It was said of Moffat that “in his day as a piper he was classified in the first flight,” and at the time of his death in 1923 he was reputed to be Australia’s oldest piper.

Moffat’s bagpipes were a family heirloom and were probably already antique when he arrived in Australia in the mid 19th century. My late father remembered seeing them in his youth and thought the bag had been repaired with a kangaroo skin. To my father’s lasting regret Moffat’s pipes, which had previously been promised to him, went missing some time during World War 2. My father had been incarcerated on the Burma/Thailand railway, a prisoner of war of the Japanese. That’s another story and maybe one that I’ll look at in another post. He said, “I would have played those pipes but I guess the family thought I wasn’t coming back.”

If nothing else, you might say it probably saved a few ears after the war.

The men in my family seem to have all been late breeders. I can remember being taken along to an ANZAC Parade at Melbourne’s Shrine of Remembrance as a boy, my father introducing me to an old comrade, a piper apparently. They were discussing in front of me the process of educating a child in the art of the bagpipes.

“Get him started young,” the piper said.

I went away that day thinking excitedly that I would soon be taken somewhere to be taught the skills of the Highland bagpipes.

I’m still waiting.

Members of the Clan Lachlan Society of Victoria at Yallambie, 1999
Members of the Clan MacLachlan Society of Victoria at Yallambie, 1999

At Yallambie today the pipes can be heard now and then all the same. One of our neighbours is a piper and I’ve heard him sometimes ‘strangling a cat’ on those frosty winter’s morning in Yallambie Park.

Glen Dudley, piper of the Clan Lachlan Society of Victoria at Yallambie, 1998
Glen Dudley, piper of the Clan MacLachlan Society of Victoria at Yallambie, 1998

The Clan MacLachlan Society of Victoria were for a short time meeting at the Homestead on an irregular basis and brought their own piper on those occasions. Last year our son had an opportunity to pick up a set of pipes and was playing it like a pro before we knew what was going on. He plays clarinet in the school band so no doubt that training helped him pick it up but who knows, it could be down to family history.

Yallambie wedding with bagpiper, 1994
Yallambie wedding with bagpiper, 1994

I’ll probably have to sort out an old record if I want bagpipes on New Year’s Eve but Old Lang Syne is a Hogmanay staple. Most people know the chorus but if you don’t know the verses, here’s a translation of Robbie Burns original lyrics written in 1788, the year of Australia’s first settlement.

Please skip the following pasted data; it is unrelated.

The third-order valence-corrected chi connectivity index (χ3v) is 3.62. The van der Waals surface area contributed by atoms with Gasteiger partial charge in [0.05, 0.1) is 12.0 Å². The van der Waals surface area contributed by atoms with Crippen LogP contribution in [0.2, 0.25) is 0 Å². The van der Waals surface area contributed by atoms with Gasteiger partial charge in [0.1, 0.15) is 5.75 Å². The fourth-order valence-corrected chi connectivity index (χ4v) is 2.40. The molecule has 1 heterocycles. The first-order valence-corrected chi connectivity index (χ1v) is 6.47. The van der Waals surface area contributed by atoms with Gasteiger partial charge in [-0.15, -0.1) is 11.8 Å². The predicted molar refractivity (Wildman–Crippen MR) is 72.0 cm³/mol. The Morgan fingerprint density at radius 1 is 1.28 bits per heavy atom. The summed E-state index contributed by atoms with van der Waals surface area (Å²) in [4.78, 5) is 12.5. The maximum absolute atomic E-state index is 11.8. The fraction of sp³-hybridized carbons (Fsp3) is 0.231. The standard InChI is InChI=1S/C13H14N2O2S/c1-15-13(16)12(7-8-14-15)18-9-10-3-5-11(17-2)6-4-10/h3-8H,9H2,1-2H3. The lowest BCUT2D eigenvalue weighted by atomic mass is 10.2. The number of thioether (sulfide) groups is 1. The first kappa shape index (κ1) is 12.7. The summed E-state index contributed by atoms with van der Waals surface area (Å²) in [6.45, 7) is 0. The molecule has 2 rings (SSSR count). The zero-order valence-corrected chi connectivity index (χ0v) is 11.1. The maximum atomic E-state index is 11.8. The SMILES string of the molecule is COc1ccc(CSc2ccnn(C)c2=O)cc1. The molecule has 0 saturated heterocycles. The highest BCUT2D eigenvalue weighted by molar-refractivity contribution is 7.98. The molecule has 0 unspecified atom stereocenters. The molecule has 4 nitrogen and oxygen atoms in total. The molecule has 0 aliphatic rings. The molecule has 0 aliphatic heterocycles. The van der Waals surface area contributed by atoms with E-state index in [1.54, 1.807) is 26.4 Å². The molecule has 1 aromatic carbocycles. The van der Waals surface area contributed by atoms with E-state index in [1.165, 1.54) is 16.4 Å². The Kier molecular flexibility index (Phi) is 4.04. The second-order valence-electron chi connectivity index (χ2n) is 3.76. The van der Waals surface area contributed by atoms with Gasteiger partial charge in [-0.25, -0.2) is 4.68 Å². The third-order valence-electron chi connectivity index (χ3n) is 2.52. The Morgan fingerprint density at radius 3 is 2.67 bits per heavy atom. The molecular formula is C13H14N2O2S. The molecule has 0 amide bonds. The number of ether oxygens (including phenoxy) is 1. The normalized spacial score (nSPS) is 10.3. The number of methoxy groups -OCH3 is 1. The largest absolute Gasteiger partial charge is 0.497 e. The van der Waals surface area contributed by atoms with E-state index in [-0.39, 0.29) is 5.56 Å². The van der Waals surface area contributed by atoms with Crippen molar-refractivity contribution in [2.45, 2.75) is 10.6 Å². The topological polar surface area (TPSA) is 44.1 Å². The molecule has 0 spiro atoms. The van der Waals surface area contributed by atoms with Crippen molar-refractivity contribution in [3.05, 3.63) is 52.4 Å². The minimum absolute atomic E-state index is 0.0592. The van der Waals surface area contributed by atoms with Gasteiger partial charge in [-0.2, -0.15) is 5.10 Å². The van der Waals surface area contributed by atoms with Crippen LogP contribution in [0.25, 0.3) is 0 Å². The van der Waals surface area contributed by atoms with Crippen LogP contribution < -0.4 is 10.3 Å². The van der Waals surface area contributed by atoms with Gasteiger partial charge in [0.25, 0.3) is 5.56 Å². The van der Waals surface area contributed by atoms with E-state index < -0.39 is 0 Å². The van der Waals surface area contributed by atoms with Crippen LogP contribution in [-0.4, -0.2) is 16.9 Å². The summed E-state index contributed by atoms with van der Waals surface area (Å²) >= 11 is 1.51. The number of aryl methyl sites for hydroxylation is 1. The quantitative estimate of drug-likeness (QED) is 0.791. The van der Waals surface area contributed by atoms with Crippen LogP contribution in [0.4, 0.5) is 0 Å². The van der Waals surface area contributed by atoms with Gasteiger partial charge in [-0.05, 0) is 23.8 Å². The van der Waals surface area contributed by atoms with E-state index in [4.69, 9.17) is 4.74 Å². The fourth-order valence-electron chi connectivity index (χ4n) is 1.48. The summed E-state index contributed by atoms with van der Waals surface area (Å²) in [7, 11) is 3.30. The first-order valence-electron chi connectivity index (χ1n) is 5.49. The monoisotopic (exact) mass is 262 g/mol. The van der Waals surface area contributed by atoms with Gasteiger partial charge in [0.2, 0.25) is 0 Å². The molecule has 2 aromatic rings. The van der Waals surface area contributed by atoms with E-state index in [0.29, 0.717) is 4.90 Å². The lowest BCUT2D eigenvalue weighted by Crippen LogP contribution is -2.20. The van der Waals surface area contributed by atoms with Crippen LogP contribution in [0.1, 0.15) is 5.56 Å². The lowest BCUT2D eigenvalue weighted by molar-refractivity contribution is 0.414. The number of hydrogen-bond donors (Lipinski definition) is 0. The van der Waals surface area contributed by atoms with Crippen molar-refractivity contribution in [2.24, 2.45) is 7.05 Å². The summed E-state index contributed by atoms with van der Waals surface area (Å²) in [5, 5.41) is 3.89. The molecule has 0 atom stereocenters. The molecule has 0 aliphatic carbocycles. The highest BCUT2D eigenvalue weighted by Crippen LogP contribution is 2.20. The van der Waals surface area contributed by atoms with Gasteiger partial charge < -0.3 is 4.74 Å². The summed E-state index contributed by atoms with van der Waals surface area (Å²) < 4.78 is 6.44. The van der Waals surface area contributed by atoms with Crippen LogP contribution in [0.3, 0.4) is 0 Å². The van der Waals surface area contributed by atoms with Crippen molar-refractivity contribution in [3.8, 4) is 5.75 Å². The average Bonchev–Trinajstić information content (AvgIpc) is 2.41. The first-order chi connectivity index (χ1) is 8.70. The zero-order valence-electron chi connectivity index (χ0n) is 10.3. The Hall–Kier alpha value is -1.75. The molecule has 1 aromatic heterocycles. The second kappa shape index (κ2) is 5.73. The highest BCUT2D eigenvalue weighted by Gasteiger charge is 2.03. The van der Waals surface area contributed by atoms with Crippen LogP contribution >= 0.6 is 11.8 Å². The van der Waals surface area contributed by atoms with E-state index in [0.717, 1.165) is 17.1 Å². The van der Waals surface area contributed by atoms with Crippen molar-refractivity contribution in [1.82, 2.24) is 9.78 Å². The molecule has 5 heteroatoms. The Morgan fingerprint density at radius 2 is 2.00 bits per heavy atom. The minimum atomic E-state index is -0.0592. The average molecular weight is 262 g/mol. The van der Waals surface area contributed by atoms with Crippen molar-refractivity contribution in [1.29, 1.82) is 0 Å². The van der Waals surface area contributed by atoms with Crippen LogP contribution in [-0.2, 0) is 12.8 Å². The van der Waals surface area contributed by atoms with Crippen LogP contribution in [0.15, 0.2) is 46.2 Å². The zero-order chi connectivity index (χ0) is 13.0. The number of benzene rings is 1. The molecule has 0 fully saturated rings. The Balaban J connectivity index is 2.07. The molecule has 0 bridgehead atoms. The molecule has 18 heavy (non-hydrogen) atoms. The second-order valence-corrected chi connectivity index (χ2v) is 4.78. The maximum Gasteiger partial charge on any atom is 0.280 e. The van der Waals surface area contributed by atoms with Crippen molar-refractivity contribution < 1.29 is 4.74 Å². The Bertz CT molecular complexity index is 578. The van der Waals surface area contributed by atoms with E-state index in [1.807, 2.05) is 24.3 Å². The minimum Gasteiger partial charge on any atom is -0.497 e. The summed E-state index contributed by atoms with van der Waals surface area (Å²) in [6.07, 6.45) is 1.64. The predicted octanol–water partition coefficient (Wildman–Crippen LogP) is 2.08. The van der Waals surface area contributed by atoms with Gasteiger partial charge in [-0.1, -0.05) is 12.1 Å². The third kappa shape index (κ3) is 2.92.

Should auld acquaintance be forgot,

And never brought to mind?
Should auld acquaintance be forgot,
And auld lang syne?

For auld lang syne, my dear,
for auld lang syne,
we’ll tak a cup o’ kindness yet,
for auld lang syne.
And surely ye’ll be your pint-stoup!
And surely I’ll be mine!
And we’ll tak a cup o’ kindness yet,
For auld lang syne.


We twa hae run about the braes,
And pou’d the gowans fine;
But we’ve wander’d mony a weary fit,
Sin’ auld lang syne.


We twa hae paidl’d in the burn,
Frae morning sun till dine;
But seas between us braid hae roar’d
sin’ auld lang syne.


And there’s a hand, my trusty fiere!
And gie’s a hand o’ thine!
And we’ll tak a right gude-willie-waught,
For auld lang syne


We will be singing this at Yallambie on New Year’s Eve and washing it down with just a dash of my Hogmanay Punch, perhaps. I’ve mixed this up many times over the years for when we’ve needed a tipple for our family of virtual teetotallers and other entertainments. On a few occasions I served it as a warming drink at City Council sponsored “Winter in Banyule” events at Yallambie.

But if there’s one thing it is guaranteed to bring, even if it be but once a year, it is a Happy New Year!

12 oz sugar
3/4 pint lemon juice
1/2 pint pineapple juice
1 quart white wine
orange rind
1 pint tea
1 tablespoon Angostura bitters
sliced orange, cherries, and apple for garnish

Heat together sugar, lemon juice and curls of orange rind. Stir in wine and pineapple juice. Just before serving, add freshly brewed strained tea and the bitters. Pour into warmed punch bowl or jug. Garnish with cherries, sliced orange and rosy apple. Serve in punch cups or heavy glasses.

Beware the punch
Beware the punch